Paul Poberezny
Paul Poberezny in B-17 jacket - EAA

Paul H. Poberezny

Born: September 14, 1921
Died: August 22, 2013
Inducted: 1986

Paul H. Poberezny is one of the most decorated men in the international aviation community, having received literally hundreds of trophies, awards and honors for his countless contributions to the world of flight. He is a 1999 inductee to the National Aviation Hall of Fame in Dayton, Ohio, America’s place of honor for its most legendary aviators. He received the 2001 Award for Meritorious Service to Aviation by the National Business Aviation Association. Paul received the Wright Memorial Award Trophy in Washington DC, December 2002.

Paul is best known, however, as founder of the Experimental Aircraft Association (EAA), which has often been described as the world’s most dynamic aviation organization. Each year, EAA’s international Fly-In Convention, named “EAA AirVenture,” draws more than 765,000 people and 12,000 airplanes to Oshkosh, Wisconsin, for one of the world’s premier aviation events.

Paul organized the first Fly-In in 1953, the same year he founded EAA with a handful of other aviation enthusiasts in Milwaukee, Wisconsin. From the basement of his Hales Corners home, Paul and his wife, Audrey, nurtured the small group and watched it grow each year. Paul toured the U.S. and other nations on behalf of EAA, spreading a “grass roots” aviation message far and wide. He made frequent trips to Washington, D.C., to speak to Congressional leaders and federal aviation authorities, where he defended the rights of amateur aircraft builders and sport aviation enthusiasts while earning his livelihood as a military pilot and aircraft maintenance officer. Today, Paul is considered one of aviation’s leading spokesmen here in the United States and around the world, representing the interests of more than 170,000 active EAA members at local, national and international events.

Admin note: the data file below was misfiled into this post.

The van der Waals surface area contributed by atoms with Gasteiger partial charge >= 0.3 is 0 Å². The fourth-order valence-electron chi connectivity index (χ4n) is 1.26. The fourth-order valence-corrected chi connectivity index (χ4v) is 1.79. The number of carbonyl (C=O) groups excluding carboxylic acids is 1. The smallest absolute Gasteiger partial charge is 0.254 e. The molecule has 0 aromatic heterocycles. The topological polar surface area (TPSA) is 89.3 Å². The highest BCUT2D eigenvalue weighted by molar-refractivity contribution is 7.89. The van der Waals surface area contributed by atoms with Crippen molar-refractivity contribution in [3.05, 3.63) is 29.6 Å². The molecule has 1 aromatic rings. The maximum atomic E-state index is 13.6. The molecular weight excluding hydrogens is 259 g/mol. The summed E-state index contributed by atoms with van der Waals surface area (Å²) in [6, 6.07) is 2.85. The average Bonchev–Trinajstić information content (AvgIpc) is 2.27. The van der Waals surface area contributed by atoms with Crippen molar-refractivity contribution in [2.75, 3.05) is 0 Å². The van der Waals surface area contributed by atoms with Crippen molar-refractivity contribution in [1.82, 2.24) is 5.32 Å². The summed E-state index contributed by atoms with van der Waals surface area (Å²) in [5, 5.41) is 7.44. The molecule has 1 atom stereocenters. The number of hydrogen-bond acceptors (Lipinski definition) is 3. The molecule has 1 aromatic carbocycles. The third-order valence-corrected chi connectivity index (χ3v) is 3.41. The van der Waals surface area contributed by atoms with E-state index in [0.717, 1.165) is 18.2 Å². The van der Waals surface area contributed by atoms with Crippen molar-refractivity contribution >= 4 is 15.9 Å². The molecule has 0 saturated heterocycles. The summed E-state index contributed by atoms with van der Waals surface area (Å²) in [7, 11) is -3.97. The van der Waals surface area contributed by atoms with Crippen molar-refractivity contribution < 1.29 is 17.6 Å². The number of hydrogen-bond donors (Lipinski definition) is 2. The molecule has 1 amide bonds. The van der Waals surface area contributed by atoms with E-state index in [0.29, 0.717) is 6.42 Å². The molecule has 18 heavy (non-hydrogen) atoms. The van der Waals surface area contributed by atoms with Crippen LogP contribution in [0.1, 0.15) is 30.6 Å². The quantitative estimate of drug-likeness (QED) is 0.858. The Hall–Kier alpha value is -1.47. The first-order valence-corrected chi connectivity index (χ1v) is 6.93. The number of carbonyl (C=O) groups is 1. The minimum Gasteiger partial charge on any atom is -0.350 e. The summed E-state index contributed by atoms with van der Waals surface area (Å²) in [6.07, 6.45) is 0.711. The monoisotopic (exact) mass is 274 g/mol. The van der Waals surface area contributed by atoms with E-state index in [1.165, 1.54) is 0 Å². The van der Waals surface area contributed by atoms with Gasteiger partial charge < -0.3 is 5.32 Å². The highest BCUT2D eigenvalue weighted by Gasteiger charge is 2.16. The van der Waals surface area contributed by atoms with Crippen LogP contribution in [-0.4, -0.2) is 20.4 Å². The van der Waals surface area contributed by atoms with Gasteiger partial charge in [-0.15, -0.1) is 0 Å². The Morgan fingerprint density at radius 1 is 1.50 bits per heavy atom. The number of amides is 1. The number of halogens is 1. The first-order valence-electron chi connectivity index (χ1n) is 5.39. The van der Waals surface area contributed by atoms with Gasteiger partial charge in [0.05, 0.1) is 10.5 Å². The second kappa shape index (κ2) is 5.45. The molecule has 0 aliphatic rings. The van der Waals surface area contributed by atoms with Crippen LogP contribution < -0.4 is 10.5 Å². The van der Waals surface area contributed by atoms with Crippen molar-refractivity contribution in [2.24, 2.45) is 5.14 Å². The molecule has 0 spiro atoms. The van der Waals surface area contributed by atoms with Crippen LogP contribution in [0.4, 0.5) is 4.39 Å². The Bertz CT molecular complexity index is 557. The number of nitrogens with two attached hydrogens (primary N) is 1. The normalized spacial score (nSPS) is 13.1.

As a youngster, Paul built model airplanes from scratch. By the time he was 16, he had restored a battered Waco glider and taught himself how to fly. He has been in love with airplanes his entire life, although he has often remarked, “I’ve learned more about people through my association with aviation than I ever did about airplanes.”

In all, Paul has logged more than 30,000 hours of flight time. He has piloted nearly 400 different types of aircraft, including more than 170 amateur-built airplanes. He has also designed and built more than 15 different airplanes and is currently working on a number of separate airplane projects in his private workshop.

Paul also served as Publisher/Editor of EAA’s publications, including five monthly magazines and numerous technical manuals and research papers, for 34 years. A collection of his “Homebuilder’s Corner,” which he has written since 1953, would be considered a homebuilder’s bible. The memoirs of his early years, titled Poberezny … The Story Begins, were published in 1996 and chronicles Paul’s background and dedication to aviation.

The career of Paul Poberezny includes nearly 30 years of distinguished military service as a pilot, test pilot and a veteran of both World War II and the Korean Conflict. Prior to retiring with the rank of Lieutenant Colonel, Paul became the only man in the armed forces to attain all seven aviation wings the military had to offer. Paul was able to accomplish this feat without ever having the benefit of military aviation training, a truly remarkable achievement in itself.

Admired for his leadership and ability, Paul has served on the Board of Directors of many local, regional, national and international organizations. He is, without question, one of the foremost visionaries and innovators in the world of aviation today.

The article, Logging time with Paul Poberezny, in the June 2003 issue of the WAHF Flyer provides an update to Paul's very busy life. All past issues of WAHF Flyer are available in the Forward in Flight area, here

Paul Poberezny WAHF Induction
Paul Poberezny at WAHF Induction - EAA (1986)